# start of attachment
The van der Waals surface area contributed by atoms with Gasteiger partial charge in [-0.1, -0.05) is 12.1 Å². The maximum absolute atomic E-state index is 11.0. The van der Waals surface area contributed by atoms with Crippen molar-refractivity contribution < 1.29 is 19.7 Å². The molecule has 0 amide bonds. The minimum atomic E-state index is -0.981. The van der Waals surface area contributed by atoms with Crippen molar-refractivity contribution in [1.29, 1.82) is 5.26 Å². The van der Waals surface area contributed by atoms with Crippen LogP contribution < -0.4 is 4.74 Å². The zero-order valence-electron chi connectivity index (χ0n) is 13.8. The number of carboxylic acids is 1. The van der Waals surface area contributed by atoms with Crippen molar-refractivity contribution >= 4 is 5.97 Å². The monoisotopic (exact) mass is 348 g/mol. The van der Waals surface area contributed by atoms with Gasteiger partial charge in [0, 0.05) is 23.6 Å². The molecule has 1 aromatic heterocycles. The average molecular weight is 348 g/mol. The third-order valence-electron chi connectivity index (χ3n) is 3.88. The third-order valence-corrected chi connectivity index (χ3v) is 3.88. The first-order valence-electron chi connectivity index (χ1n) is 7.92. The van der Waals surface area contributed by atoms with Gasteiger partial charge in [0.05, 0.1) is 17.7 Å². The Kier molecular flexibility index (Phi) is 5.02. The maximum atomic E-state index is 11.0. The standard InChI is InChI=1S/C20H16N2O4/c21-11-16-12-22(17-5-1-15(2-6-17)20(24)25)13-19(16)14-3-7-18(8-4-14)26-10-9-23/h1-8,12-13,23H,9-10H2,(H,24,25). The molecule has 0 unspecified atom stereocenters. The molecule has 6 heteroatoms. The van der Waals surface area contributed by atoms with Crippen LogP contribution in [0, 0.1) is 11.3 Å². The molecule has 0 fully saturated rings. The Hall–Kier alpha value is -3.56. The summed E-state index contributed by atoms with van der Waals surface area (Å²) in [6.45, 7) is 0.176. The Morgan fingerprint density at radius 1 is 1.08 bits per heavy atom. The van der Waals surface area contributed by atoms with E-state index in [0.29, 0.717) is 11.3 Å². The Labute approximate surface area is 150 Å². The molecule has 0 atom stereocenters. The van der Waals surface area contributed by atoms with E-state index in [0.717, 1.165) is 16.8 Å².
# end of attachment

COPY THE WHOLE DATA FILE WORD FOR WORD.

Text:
The van der Waals surface area contributed by atoms with Gasteiger partial charge in [-0.1, -0.05) is 12.1 Å². The maximum absolute atomic E-state index is 11.0. The van der Waals surface area contributed by atoms with Crippen molar-refractivity contribution < 1.29 is 19.7 Å². The molecule has 0 amide bonds. The minimum atomic E-state index is -0.981. The van der Waals surface area contributed by atoms with Crippen molar-refractivity contribution in [1.29, 1.82) is 5.26 Å². The van der Waals surface area contributed by atoms with Crippen LogP contribution < -0.4 is 4.74 Å². The zero-order valence-electron chi connectivity index (χ0n) is 13.8. The number of carboxylic acids is 1. The van der Waals surface area contributed by atoms with Crippen molar-refractivity contribution >= 4 is 5.97 Å². The monoisotopic (exact) mass is 348 g/mol. The van der Waals surface area contributed by atoms with Gasteiger partial charge in [0, 0.05) is 23.6 Å². The molecule has 1 aromatic heterocycles. The average molecular weight is 348 g/mol. The third-order valence-electron chi connectivity index (χ3n) is 3.88. The third-order valence-corrected chi connectivity index (χ3v) is 3.88. The first-order valence-electron chi connectivity index (χ1n) is 7.92. The van der Waals surface area contributed by atoms with Gasteiger partial charge in [0.05, 0.1) is 17.7 Å². The Kier molecular flexibility index (Phi) is 5.02. The maximum atomic E-state index is 11.0. The standard InChI is InChI=1S/C20H16N2O4/c21-11-16-12-22(17-5-1-15(2-6-17)20(24)25)13-19(16)14-3-7-18(8-4-14)26-10-9-23/h1-8,12-13,23H,9-10H2,(H,24,25). The molecule has 0 unspecified atom stereocenters. The molecule has 6 heteroatoms. The van der Waals surface area contributed by atoms with Crippen LogP contribution in [0, 0.1) is 11.3 Å². The molecule has 0 fully saturated rings. The Hall–Kier alpha value is -3.56. The summed E-state index contributed by atoms with van der Waals surface area (Å²) in [6.45, 7) is 0.176. The Morgan fingerprint density at radius 1 is 1.08 bits per heavy atom. The van der Waals surface area contributed by atoms with E-state index in [0.29, 0.717) is 11.3 Å². The Labute approximate surface area is 150 Å². The molecule has 0 atom stereocenters. The van der Waals surface area contributed by atoms with E-state index in [0.717, 1.165) is 16.8 Å².